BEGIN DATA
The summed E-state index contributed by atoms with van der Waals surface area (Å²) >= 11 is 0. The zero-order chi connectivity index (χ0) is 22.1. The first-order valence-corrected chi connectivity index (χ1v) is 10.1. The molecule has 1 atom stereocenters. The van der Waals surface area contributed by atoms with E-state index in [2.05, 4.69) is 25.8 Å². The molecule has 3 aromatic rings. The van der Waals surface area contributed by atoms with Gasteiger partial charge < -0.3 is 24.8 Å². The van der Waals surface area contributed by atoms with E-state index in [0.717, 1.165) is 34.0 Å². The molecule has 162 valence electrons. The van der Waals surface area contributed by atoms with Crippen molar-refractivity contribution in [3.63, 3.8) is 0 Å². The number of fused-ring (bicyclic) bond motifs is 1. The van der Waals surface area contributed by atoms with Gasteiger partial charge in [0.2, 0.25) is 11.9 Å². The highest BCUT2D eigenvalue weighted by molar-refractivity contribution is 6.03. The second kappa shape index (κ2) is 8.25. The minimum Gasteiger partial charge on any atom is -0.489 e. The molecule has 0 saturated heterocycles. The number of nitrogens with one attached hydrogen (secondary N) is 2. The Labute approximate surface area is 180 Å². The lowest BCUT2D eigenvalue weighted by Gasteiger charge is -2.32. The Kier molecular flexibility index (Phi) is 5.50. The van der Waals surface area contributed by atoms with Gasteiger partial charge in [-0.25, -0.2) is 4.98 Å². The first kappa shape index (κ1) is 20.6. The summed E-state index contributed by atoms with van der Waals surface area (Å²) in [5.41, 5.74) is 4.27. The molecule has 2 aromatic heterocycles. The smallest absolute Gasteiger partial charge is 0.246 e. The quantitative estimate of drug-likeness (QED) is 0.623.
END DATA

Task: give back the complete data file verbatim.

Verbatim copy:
The summed E-state index contributed by atoms with van der Waals surface area (Å²) >= 11 is 0. The zero-order chi connectivity index (χ0) is 22.1. The first-order valence-corrected chi connectivity index (χ1v) is 10.1. The molecule has 1 atom stereocenters. The van der Waals surface area contributed by atoms with E-state index in [2.05, 4.69) is 25.8 Å². The molecule has 3 aromatic rings. The van der Waals surface area contributed by atoms with Gasteiger partial charge < -0.3 is 24.8 Å². The van der Waals surface area contributed by atoms with E-state index in [0.717, 1.165) is 34.0 Å². The molecule has 162 valence electrons. The van der Waals surface area contributed by atoms with Crippen molar-refractivity contribution in [3.63, 3.8) is 0 Å². The number of fused-ring (bicyclic) bond motifs is 1. The van der Waals surface area contributed by atoms with Gasteiger partial charge in [0.2, 0.25) is 11.9 Å². The highest BCUT2D eigenvalue weighted by molar-refractivity contribution is 6.03. The second kappa shape index (κ2) is 8.25. The minimum Gasteiger partial charge on any atom is -0.489 e. The molecule has 0 saturated heterocycles. The number of nitrogens with one attached hydrogen (secondary N) is 2. The Labute approximate surface area is 180 Å². The lowest BCUT2D eigenvalue weighted by Gasteiger charge is -2.32. The Kier molecular flexibility index (Phi) is 5.50. The van der Waals surface area contributed by atoms with Gasteiger partial charge in [-0.25, -0.2) is 4.98 Å². The first kappa shape index (κ1) is 20.6. The summed E-state index contributed by atoms with van der Waals surface area (Å²) in [5.41, 5.74) is 4.27. The molecule has 2 aromatic heterocycles. The smallest absolute Gasteiger partial charge is 0.246 e. The quantitative estimate of drug-likeness (QED) is 0.623.